Respondent submits the Affidavit of Cynthia Jorgenson. It states in part the following: "On or about February 19, 2000, Affiant purchased the Internet domain Northwestairlines.org for the purpose of operating a website where she intended to (a) erect a consumer bulletin board, (b) provide unbiased information about Northwest Airlines to Minnesota taxpayers, investors and stockholders, both actual and prospective, and (c) provide links to other websites which contain news about lawsuits filed against Northwest and other newsworthy eventsÖAffiant acquired the domain name northwestairlines.org for the sole purpose of disseminating potentially critical information about Northwest Airlines (and positive information as well) to the public, specifically actual and potential investors and shareholders of Northwest AirlinesÖThe website Affiant contemplated launching was not for any commercial purpose or personal financial gain."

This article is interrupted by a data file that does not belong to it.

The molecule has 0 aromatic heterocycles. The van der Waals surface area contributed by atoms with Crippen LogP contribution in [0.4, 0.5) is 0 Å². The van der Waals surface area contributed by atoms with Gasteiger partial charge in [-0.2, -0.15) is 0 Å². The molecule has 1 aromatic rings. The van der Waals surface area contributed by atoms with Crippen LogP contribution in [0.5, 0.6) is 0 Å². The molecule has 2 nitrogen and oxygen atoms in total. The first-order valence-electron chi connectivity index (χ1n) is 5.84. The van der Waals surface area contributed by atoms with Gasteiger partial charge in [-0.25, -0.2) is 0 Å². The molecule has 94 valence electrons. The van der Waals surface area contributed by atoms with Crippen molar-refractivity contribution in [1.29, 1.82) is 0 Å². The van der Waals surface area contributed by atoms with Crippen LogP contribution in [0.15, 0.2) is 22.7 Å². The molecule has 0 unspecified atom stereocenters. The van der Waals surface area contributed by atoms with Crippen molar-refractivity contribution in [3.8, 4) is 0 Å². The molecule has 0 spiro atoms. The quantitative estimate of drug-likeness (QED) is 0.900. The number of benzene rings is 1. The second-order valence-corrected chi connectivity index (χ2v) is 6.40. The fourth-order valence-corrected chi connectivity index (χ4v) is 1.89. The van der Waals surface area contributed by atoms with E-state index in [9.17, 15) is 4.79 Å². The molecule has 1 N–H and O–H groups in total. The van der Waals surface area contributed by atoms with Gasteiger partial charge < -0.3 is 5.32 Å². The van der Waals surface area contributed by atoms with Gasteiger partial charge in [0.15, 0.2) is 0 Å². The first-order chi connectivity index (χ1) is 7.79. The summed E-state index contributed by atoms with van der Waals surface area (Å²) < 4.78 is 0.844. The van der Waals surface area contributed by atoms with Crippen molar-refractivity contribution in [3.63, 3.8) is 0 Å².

This is another in the line of cases regarding consumer free speech complaint sites. There is a developing line of case law regarding such sites that attempt to define the limits to which a party may use the mark of another in a domain name to comment, criticize, disparage, or downplay the products or activities of another. See Robo Enterprises, Inc. v. Orvin Tobiason, FA 95857 (Nat. Arb. Forum Dec. 24, 2000); The New York Times Co. v. New York Internet Services, D2000-1072 (WIPO Dec. 5, 2000), for discussion and cases cited therein.